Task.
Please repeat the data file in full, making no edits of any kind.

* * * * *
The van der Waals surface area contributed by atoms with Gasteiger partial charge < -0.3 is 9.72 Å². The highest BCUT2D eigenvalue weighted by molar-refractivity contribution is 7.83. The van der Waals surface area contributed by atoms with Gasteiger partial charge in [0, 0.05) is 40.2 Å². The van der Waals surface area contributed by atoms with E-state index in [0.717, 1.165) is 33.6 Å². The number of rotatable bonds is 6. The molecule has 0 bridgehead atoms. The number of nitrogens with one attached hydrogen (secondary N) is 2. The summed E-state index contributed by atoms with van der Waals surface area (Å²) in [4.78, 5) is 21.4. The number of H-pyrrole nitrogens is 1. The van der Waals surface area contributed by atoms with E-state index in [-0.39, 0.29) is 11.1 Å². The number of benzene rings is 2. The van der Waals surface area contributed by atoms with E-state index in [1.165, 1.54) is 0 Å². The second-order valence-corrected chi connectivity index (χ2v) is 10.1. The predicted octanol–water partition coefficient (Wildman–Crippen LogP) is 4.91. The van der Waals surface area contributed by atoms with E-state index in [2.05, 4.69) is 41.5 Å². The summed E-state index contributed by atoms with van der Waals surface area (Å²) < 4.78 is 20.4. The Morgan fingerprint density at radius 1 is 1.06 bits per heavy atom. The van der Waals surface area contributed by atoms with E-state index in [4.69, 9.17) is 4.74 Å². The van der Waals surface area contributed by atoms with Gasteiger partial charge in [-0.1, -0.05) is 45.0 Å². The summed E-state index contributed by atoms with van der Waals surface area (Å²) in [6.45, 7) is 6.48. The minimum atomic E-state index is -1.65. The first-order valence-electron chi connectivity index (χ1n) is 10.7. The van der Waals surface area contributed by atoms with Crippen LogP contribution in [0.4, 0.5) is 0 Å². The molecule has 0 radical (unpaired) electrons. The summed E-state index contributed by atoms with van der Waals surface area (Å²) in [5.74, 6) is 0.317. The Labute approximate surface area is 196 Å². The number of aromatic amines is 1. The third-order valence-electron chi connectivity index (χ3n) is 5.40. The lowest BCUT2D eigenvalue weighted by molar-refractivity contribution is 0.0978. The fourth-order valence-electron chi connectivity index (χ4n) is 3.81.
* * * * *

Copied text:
The van der Waals surface area contributed by atoms with Gasteiger partial charge < -0.3 is 9.72 Å². The highest BCUT2D eigenvalue weighted by molar-refractivity contribution is 7.83. The van der Waals surface area contributed by atoms with Gasteiger partial charge in [0, 0.05) is 40.2 Å². The van der Waals surface area contributed by atoms with E-state index in [0.717, 1.165) is 33.6 Å². The number of rotatable bonds is 6. The molecule has 0 bridgehead atoms. The number of nitrogens with one attached hydrogen (secondary N) is 2. The summed E-state index contributed by atoms with van der Waals surface area (Å²) in [4.78, 5) is 21.4. The number of H-pyrrole nitrogens is 1. The van der Waals surface area contributed by atoms with E-state index in [-0.39, 0.29) is 11.1 Å². The number of benzene rings is 2. The van der Waals surface area contributed by atoms with E-state index in [1.165, 1.54) is 0 Å². The second-order valence-corrected chi connectivity index (χ2v) is 10.1. The predicted octanol–water partition coefficient (Wildman–Crippen LogP) is 4.91. The van der Waals surface area contributed by atoms with E-state index in [2.05, 4.69) is 41.5 Å². The summed E-state index contributed by atoms with van der Waals surface area (Å²) < 4.78 is 20.4. The Morgan fingerprint density at radius 1 is 1.06 bits per heavy atom. The van der Waals surface area contributed by atoms with E-state index in [4.69, 9.17) is 4.74 Å². The van der Waals surface area contributed by atoms with Gasteiger partial charge in [-0.1, -0.05) is 45.0 Å². The summed E-state index contributed by atoms with van der Waals surface area (Å²) in [6.45, 7) is 6.48. The minimum atomic E-state index is -1.65. The first-order valence-electron chi connectivity index (χ1n) is 10.7. The van der Waals surface area contributed by atoms with Crippen LogP contribution in [0.4, 0.5) is 0 Å². The molecule has 0 radical (unpaired) electrons. The summed E-state index contributed by atoms with van der Waals surface area (Å²) in [5.74, 6) is 0.317. The Labute approximate surface area is 196 Å². The number of aromatic amines is 1. The third-order valence-electron chi connectivity index (χ3n) is 5.40. The lowest BCUT2D eigenvalue weighted by molar-refractivity contribution is 0.0978. The fourth-order valence-electron chi connectivity index (χ4n) is 3.81.